But here is a case where it looks as if Mr. Reese has given a meaning to words to suit his own interpretation It is just what we have said more than once. Get a wrong interpretation, and you have to twist and mangle and accommodate other texts bearing on the subject. What confidence can we have in expositions that are given to suit the ideas of the expositor?

And when we examine Luke 17:20-37, we find it takes up the details of the Lord coming to this earth to reign, and does not mention the catching up of the saints to the air, the Rapture, at all.


The illustrations that the Lord gives are right against Mr. Reese’s interpretation. We have the illustration of Noah and the flood. The antediluvian world was TAKEN for judgment. Noah was LEFT for blessing. The antediluvians were not “taken home or received,” but drowned. Noah was not left “alone, left unprotected,” but found in a renewed earth.

The inhabitants of Sodom were TAKEN for judgment, Lot, was LEFT for blessing. The inhabitants of Sodom were not “taken home and received,” but over whelmed by fire and brimstone. Lot was not “left alone, left unprotected.” Lot was taken out of Sodom before their Great Tribulation burst.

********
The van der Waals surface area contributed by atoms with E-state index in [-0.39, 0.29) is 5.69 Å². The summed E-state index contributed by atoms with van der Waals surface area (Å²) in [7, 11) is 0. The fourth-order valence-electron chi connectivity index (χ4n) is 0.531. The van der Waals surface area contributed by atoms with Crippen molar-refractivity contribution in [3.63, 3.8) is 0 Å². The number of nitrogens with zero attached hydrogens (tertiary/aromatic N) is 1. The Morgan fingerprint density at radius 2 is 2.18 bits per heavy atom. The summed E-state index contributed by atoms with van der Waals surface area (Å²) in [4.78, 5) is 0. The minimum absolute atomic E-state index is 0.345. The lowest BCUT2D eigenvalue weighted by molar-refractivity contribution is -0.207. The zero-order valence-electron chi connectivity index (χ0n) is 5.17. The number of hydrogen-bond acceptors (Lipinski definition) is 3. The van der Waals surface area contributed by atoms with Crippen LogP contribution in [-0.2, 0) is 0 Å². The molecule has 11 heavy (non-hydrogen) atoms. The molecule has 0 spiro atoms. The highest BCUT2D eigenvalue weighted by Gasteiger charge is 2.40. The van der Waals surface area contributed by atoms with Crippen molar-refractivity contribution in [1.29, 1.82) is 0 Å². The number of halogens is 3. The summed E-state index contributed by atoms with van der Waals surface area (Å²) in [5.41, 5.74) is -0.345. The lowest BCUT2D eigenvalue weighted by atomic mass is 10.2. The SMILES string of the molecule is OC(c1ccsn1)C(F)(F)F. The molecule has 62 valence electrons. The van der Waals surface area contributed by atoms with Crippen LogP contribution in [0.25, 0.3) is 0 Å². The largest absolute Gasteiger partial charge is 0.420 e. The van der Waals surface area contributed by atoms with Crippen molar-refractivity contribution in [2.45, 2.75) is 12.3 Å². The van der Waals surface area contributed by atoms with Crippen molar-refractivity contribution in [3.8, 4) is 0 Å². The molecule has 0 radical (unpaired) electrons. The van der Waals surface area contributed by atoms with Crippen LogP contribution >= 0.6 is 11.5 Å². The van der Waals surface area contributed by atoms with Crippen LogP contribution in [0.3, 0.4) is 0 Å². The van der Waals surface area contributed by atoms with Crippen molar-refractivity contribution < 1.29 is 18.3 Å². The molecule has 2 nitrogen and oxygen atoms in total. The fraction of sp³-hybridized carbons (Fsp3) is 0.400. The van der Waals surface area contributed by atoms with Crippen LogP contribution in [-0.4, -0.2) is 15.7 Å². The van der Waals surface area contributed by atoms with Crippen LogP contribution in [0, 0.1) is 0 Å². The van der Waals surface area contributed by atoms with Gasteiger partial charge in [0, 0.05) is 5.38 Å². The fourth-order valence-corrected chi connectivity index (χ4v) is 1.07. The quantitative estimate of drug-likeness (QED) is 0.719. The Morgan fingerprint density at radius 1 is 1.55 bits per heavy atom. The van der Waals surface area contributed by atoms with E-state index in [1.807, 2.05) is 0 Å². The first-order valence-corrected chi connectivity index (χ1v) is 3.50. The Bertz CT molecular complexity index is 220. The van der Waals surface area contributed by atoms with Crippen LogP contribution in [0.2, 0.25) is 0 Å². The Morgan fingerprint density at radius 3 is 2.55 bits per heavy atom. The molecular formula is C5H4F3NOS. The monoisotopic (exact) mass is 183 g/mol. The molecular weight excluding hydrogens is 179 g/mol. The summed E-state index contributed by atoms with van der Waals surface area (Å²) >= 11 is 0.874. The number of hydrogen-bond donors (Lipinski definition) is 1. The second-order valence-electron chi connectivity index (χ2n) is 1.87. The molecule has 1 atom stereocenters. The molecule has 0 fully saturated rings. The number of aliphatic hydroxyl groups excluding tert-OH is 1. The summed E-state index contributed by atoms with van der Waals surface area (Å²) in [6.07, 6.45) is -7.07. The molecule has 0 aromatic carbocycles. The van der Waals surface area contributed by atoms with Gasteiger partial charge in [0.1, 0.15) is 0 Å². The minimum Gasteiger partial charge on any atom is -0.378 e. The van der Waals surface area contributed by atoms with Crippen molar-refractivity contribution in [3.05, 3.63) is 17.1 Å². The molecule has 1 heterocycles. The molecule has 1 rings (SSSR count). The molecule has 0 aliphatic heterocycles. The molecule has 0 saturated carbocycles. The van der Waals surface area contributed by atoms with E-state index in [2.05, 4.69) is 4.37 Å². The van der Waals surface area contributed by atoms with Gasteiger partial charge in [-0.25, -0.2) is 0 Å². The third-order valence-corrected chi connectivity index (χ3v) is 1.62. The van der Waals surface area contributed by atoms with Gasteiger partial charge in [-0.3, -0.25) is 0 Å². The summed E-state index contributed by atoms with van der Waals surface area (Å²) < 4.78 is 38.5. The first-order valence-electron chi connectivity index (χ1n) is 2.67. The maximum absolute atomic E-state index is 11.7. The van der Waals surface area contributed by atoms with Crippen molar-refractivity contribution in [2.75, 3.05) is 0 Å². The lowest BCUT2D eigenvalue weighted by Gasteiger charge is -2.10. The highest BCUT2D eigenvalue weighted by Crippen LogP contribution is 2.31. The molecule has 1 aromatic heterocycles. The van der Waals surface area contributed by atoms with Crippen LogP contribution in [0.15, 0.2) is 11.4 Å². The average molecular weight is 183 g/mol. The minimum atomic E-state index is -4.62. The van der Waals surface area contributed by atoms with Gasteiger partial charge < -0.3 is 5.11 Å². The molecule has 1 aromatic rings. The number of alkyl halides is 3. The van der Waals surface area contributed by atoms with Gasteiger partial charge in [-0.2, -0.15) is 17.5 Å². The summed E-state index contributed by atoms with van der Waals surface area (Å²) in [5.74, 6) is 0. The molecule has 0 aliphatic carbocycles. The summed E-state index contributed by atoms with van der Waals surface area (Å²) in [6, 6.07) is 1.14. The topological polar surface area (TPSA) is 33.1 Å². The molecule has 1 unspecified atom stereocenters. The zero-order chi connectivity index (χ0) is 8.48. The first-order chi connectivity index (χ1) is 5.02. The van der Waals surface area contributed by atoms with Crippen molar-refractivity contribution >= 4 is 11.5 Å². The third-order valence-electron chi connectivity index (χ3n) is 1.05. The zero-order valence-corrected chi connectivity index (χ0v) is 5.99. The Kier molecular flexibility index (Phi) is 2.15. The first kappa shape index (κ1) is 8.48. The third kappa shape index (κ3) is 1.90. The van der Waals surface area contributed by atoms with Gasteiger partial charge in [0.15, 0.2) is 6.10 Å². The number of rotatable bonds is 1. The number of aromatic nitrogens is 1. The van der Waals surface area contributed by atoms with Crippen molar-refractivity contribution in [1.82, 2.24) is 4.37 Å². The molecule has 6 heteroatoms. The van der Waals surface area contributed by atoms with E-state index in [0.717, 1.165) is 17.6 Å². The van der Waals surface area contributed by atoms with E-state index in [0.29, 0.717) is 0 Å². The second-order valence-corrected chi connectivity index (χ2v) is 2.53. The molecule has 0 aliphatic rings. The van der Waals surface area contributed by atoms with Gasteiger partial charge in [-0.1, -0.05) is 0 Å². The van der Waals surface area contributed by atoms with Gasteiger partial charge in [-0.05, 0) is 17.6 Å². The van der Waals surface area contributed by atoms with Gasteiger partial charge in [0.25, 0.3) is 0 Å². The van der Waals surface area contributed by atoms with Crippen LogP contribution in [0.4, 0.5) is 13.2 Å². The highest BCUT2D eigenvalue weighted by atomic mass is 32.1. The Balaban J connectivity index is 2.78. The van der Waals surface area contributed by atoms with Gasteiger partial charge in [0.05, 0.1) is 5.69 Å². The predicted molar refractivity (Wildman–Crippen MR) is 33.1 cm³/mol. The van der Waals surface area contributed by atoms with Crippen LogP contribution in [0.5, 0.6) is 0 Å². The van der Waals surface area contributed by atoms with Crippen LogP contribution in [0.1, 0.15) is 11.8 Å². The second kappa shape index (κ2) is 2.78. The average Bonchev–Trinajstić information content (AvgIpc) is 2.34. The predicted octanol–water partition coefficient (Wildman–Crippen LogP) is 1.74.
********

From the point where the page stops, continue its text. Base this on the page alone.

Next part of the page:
Finally it says, “Wheresoever the body is, thither will the eagles be gathered together” (v. 37). There lies the stinking putrid body. The eagles, the scavengers of the air, come and pick the flesh off the bones, and carry away their horrid meal. So will it be in the last days. Christ will take out of His kingdom all things that offend, they shall be TAKEN away in judgment; the righteous will be LEFT for blessing. So in Matthew 25:46 we find the goats going away into everlasting punishment, TAKEN away in judgment, not “taken home and protected” but to everlasting punishment. The righteous go into life eternal, that is they are LEFT for blessing on the renewed earth, for the millennial reign of Christ, a pledge of their everlasting blessing. They are not “left alone, left unprotected.” Thus Scripture does not leave Mr. Reese a leg to stand upon.

It is singular how Mr. Reese persists in reading meanings into words that are foreign to them. He says:

  “Darby, in one of the few instance where he allowed private views to influence (and mar) his admirable, literal translation, translated paralambanō in Luke 17:34-35 by seize. The use of this word in the N.T. is absolutely opposed to this it is a good word; a word used exclusively in the sense of ‘take away with’ or ‘receive,’ or ‘take home’” (p. 215).